[Skip to Navigation]
Sign In
November 1965

Duplication of Small Intestine With Perforated Peptic Ulcer In Ectopic Gastric Mucosa

Author Affiliations

From the departments of surgery and pathology, Ball Memorial Hospital.

Arch Surg. 1965;91(5):863-866. doi:10.1001/archsurg.1965.01320170157025

THE ANOMALIES of the alimentary tract known under the term of "duplications" are not frequently seen,1 except perhaps in a specialty institution. Even so, most of the larger series of these anomalies were collected over a period of several years. Two of the longer series are those of Gross and associates2 who studied 67 cases seen in the Children's Hospital of Boston, during a period of 22 years, and Sieber,3 in 1956, who reported a total of 25 cases from a pediatric service, collected in the course of 21 years.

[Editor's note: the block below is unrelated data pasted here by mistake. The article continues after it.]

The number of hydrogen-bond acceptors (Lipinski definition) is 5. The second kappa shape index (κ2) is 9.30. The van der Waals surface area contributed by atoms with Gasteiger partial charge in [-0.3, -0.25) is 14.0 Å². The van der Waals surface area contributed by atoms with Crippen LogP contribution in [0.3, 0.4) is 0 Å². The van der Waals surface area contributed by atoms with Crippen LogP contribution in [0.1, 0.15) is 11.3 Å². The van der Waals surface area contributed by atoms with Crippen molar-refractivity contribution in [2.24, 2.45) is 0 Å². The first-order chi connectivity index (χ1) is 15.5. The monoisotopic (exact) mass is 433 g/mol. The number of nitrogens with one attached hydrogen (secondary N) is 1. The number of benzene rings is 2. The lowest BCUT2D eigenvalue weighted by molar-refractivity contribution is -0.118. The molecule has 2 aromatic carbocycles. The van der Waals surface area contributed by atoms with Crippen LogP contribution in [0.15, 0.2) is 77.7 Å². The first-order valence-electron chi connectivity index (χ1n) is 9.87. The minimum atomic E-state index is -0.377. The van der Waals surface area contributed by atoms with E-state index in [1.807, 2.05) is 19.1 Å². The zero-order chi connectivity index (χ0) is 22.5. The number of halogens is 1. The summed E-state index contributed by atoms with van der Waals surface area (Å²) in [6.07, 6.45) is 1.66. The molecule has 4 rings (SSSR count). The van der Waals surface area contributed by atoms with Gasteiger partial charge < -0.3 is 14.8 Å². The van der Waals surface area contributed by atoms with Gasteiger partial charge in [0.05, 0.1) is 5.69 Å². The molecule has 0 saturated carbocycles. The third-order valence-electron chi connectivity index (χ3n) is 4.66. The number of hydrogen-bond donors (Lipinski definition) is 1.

These malformations may be symptomless or may cause a variety of signs and symptoms depending on the site and type of the anomaly. The symptoms may range from bouts of abdominal pain to complete or partial obstruction of a portion of the gastrointestinal tract. Occult hemorrhage may lead to severe unexplained anemia or, in some cases, to

Add or change institution